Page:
Vanessa Hudgens, Zac Efron and Ashley Tisdale in High School Musical 2 by Adam Larkey/Disney Channel
The ridiculous (in a good way) ratings for Disney Channel's multiple record-breaking weekend launch of High School Musical 2 was just the most spectacular reminder of what a great TV summer this has been - if you have cable.

Not even a big hit like TNT's The Closer can match HSM2's numbers, and some of the best series, like AMC's mesmerizing Mad Men, are only doing so-so. But that's only to be expected given the glut of programming on many nights - including Thursdays, when Mad Men goes head-to-head with USA Network's latest clever breakout caper, Burn Notice. I thought my DVRs would get a break this summer. Didn't happen.

Just look at the options we've had over the last few nights, including terrific new episodes of Burn Notice and Mad Men on Thursday. I'm really enjoying Burn now that ex-spy Michael Weston is getting closer to the truth about how he was set up to be fired. And what can I say about Mad Men besides the word I used to start my initial review of the show: wow. Loved the metaphor of creating an ad campaign about private executive banking accounts for men - or, as Don Draper put it, "Men need their own accounts beyond the family." As Don's attempts to compartmentalize his messy and secretive life (the family he left behind when he went by "Dick," the mistress he sees for lunch) continue to shred, this show just gets more fascinating. "Who is Donald Draper?" wonders his brother Adam, whom Don refuses to publicly acknowledge. The answer to that question is making for great drama. (And wait until you see this week's episode, in which Joan - the supremely sexy secretary played by Christina Hendricks - comes into her own.)

Then Friday not only brought us the premiere of the long-awaited High School Musical 2, which for all of its clunky corniness was a lot of fun to watc (and, I'm sure for many, watch again and again). But there were also new episodes of Psych, Monk and Doctor Who, all enjoyable summer diversions.

Saturday? Not a factor.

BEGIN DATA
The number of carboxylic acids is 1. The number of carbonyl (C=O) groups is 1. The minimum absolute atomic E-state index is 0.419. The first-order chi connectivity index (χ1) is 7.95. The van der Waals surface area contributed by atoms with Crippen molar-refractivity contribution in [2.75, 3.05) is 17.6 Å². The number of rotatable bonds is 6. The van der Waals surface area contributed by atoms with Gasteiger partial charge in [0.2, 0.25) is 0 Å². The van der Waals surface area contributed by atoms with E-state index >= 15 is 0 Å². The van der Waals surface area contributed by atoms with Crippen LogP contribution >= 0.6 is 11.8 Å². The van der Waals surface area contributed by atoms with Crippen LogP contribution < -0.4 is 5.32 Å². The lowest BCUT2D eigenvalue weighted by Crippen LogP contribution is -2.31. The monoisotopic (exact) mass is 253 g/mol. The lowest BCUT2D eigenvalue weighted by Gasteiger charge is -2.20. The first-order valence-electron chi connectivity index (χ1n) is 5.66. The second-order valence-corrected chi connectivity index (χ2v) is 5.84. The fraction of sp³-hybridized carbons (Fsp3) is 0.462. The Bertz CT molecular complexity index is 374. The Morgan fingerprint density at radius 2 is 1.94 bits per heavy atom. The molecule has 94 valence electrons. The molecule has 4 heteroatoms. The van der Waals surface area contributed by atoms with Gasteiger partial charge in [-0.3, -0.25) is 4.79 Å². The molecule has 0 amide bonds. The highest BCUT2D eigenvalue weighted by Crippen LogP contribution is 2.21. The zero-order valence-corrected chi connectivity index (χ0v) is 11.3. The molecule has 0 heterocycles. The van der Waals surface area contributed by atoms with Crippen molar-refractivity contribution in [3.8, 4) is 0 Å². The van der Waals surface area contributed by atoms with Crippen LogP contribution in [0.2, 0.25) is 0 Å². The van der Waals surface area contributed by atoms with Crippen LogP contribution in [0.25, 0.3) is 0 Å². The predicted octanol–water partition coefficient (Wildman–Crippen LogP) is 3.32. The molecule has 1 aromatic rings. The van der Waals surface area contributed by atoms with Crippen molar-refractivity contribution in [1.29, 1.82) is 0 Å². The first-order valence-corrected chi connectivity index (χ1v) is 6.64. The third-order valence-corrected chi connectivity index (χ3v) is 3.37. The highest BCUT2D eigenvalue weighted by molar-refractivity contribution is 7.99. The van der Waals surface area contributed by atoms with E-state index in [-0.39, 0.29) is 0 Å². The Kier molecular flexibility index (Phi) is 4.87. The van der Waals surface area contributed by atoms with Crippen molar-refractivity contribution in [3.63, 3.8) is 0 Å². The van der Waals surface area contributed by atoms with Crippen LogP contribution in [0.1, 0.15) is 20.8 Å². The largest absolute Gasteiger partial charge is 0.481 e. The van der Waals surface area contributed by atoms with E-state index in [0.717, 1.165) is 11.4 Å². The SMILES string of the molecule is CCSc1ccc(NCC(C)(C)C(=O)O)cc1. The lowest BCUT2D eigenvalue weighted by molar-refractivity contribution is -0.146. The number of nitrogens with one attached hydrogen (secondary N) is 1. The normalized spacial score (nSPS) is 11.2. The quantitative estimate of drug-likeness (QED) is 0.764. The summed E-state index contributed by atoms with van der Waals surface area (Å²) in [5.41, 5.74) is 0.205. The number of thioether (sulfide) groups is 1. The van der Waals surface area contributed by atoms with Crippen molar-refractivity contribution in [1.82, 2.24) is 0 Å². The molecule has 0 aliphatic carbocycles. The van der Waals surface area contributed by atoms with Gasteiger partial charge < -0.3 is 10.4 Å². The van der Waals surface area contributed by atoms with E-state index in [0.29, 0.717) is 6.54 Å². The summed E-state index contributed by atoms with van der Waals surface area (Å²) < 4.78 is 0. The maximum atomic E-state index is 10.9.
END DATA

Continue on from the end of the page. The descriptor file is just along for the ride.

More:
Sunday? Too much going on. Lifetime is in full gear with an all-new lineup, anchored by the breakout hit Army Wives. USA continues to score with its fantasy-based The 4400 and The Dead Zone (neither of which I have kept up with this summer, though I've been recording 4400 and am slowly getting back in the game). HGTV is getting record numbers for its fast-paced Design Star reality show, on which the contestants really are (as one survivor put it this week) "dropping like flies." Two double eliminations in a row? They're not wasting any time on this one.

But this Sunday, I was mainly glued to HBO - which was a change, now that John from Cincinnati is no longer around to frustrate and bore those of us who tried but couldn't crack its pseudo-mystical surface. Big Love has taken up residence where it belonged all along, in the Sunday catbird seat, and was this week's penultimate episode ever a busy one. When Barb told Bill, "I'd say we're off the rails," I'd say she's right.

A son who's dating twins, both of whom want to marry the same guy. A daughter who's dating an older guy who wants to play the field, causing her once again to questions her tortured family values.

And those other wives! Nikki, who's sliding into a gambling addiction, just what the family's strained finances amid complicated business deals don't need. Margene, who's getting more than a little fed up by being on the low end of the wives' social totem pole. She's using the Weber Gaming conflict as her way up and out into a more public status as a WOB (wife of Bill), and it's ruffling feathers right and left.

The domestic conflicts are juicy, and the sinister family/business intrigues are terrifically twisted (ending with that shot of the snakes writhing on Barb and Bill's bed), but what really set this episode apart was the painfully poignant rift in Barb's family, which came to a head at her mother's wedding. Kudos to Ellen Burstyn, who might actually merit an Emmy nomination for this guest role (as opposed to the one she got last year for a blink-and-you'll-miss-it cameo in HBO's Mrs. Harris). "I can't just tolerate you. You're my daughter. I'm responsible for your eternal salvation," Barb's mom cried as Barb flinched with the realization of what she has really sacrificed by letting her marriage to Bill evolve into this polygamist mess.

The complicated politics of religion that reared its head at the reception were fascinating, and something I'm sure many families can relate to - setting aside the particulars of the Mormon faith and the polygamist mavericks. Big Love really kicked into gear this season, and I can't believe it's already almost over.

As for Entourage: I can't really argue with those who feel the show is off its game lately. (I'm beginning to find Vince more than a little annoying, not even showing a little concern over the possible impact of his insane writer-director buddy's latest antics.) But still, I love the ensemble (especially the Ari-Lloyd moments), and it's a gas to watch Ari joust with studio siren Dana Gordon (Constance Zimmer, whose talents are so much better used here than on Boston Legal). With a new season of Curb Your Enthusiasm on the horizon (I've only seen one new episode so far, and can't wait for more), that's reason enough to stick with HBO despite its recent ups and downs.